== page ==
The pace of life has continued to quicken as we find ourselves running from one activity to the next, trying to squeeze every last drop out of our journey. We started off the weekened by attending the incredible Fuerza Bruta show at the Cultural Center in Recoleta with our friends the Costas. We followed the show with a lovely dinner at the civilized hour of 10pm. Particularly interesting to me was Gonzalo’s confession that he doesn’t think he’s been a good friend to us because he’s only invited us out say 5 times. Quite different than the way we would see things in the U.S. when a stranger moves to town.
The next day was Halloween/Michele’s Birthday. Since Halloween is not really celebrated here in Argentina, I would have thought Michele would have taken the opportunity to claim the day for herself for the only time in her life, but, the wonderful mother that she is, she made it about the children as usual. We did celebrate Michele with gifts and cards and by giving Mom some alone time to work out and get her coffee. Kate then went over to visit her friend whose dog just had 5 puppies. Luckily none of them came home with her.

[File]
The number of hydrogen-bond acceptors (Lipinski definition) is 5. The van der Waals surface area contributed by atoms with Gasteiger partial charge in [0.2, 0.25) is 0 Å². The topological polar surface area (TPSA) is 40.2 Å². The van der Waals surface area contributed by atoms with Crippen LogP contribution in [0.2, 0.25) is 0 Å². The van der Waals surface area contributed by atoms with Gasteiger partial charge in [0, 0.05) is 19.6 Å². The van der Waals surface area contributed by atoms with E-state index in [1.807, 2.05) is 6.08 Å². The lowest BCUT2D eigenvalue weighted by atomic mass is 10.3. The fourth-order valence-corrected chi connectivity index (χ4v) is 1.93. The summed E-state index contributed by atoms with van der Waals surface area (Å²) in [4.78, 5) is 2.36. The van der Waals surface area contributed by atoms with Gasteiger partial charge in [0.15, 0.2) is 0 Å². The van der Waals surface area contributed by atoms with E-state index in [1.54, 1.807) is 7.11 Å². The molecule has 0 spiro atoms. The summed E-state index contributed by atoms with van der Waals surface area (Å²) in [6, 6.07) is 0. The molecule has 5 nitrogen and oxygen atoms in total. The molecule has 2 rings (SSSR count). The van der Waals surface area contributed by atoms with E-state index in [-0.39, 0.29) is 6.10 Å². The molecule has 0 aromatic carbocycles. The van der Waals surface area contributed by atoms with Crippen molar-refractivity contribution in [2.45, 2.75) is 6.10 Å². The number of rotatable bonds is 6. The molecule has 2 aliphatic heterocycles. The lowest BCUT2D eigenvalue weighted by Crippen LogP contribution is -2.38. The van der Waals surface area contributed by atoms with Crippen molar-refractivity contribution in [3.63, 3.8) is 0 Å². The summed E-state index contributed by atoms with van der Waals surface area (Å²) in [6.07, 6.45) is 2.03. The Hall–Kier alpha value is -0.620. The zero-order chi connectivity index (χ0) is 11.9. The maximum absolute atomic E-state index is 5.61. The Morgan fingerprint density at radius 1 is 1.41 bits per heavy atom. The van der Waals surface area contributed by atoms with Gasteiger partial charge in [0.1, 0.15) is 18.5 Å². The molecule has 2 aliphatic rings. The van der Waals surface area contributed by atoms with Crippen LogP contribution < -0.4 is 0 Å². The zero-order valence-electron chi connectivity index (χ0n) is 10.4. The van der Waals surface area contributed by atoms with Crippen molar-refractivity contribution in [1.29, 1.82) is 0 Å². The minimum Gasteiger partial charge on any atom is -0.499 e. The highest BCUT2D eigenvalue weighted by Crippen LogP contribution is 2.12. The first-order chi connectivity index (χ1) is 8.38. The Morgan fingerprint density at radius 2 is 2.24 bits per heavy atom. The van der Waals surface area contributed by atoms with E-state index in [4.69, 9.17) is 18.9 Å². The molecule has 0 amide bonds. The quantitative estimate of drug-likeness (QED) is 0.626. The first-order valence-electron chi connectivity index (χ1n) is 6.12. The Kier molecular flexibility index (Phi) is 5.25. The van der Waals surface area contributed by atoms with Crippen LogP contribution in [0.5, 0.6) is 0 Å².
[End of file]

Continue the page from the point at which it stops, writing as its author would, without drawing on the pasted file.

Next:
Next it was on to Halloween Michele has befriended a group of ex-pats who do a big block party for Halloween. We had a friend who is a make up artist for Teatro Colon come over to do our make up and the results were, well, frightening.
Michele and I ran the bobbing for apples stand (Buscar por los manzanos) and it was really fun watching all the locals try it out. Meanwhile our kids went trick or treating around the block with their friends which was terrific. I also had to confront my own personal demon, a guy who had previously refused to speak to me because of my lousy Spanish. I came to his house with a bottle of wine, which he grudgingly approved of, and we had a brief conversation in which he let me know that fishing for dorado (his hobby) is superior to trout fishing (mine), but I held my own. Afterwards we went out to dinner while dressed which really confounded the locals. One little fun detail was that the local Murga (which is sort of a dancing marching band) performed at the block party, adding a nice Argentine flavor to this American event.